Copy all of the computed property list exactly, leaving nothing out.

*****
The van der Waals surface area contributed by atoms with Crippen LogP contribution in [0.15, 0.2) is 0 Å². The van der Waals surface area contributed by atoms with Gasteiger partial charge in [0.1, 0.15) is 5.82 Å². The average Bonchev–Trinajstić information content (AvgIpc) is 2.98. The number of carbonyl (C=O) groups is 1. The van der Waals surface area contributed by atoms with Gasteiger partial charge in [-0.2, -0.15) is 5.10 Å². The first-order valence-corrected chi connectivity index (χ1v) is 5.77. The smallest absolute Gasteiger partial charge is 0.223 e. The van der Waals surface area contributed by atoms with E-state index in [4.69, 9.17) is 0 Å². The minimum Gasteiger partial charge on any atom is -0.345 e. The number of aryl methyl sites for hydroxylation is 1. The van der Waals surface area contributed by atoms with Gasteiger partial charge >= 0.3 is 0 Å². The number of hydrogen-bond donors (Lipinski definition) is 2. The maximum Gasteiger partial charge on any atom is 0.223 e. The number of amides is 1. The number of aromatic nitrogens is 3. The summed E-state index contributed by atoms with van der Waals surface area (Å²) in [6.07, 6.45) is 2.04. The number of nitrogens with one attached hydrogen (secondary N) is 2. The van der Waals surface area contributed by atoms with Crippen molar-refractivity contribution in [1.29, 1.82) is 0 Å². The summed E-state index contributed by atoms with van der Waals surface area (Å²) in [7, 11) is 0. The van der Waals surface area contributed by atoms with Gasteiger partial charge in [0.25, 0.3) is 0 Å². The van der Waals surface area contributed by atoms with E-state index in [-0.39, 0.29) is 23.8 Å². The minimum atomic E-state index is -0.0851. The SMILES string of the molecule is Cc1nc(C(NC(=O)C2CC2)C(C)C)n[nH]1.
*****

The van der Waals surface area contributed by atoms with Crippen LogP contribution in [0.15, 0.2) is 0 Å². The van der Waals surface area contributed by atoms with Gasteiger partial charge in [0.1, 0.15) is 5.82 Å². The average Bonchev–Trinajstić information content (AvgIpc) is 2.98. The number of carbonyl (C=O) groups is 1. The van der Waals surface area contributed by atoms with Gasteiger partial charge in [-0.2, -0.15) is 5.10 Å². The first-order valence-corrected chi connectivity index (χ1v) is 5.77. The smallest absolute Gasteiger partial charge is 0.223 e. The van der Waals surface area contributed by atoms with E-state index in [4.69, 9.17) is 0 Å². The minimum Gasteiger partial charge on any atom is -0.345 e. The number of aryl methyl sites for hydroxylation is 1. The van der Waals surface area contributed by atoms with Gasteiger partial charge >= 0.3 is 0 Å². The number of hydrogen-bond donors (Lipinski definition) is 2. The maximum Gasteiger partial charge on any atom is 0.223 e. The number of amides is 1. The number of aromatic nitrogens is 3. The summed E-state index contributed by atoms with van der Waals surface area (Å²) in [6.07, 6.45) is 2.04. The number of nitrogens with one attached hydrogen (secondary N) is 2. The van der Waals surface area contributed by atoms with Crippen molar-refractivity contribution in [1.29, 1.82) is 0 Å². The summed E-state index contributed by atoms with van der Waals surface area (Å²) in [7, 11) is 0. The van der Waals surface area contributed by atoms with Gasteiger partial charge in [0.25, 0.3) is 0 Å². The van der Waals surface area contributed by atoms with E-state index in [-0.39, 0.29) is 23.8 Å². The minimum atomic E-state index is -0.0851. The SMILES string of the molecule is Cc1nc(C(NC(=O)C2CC2)C(C)C)n[nH]1.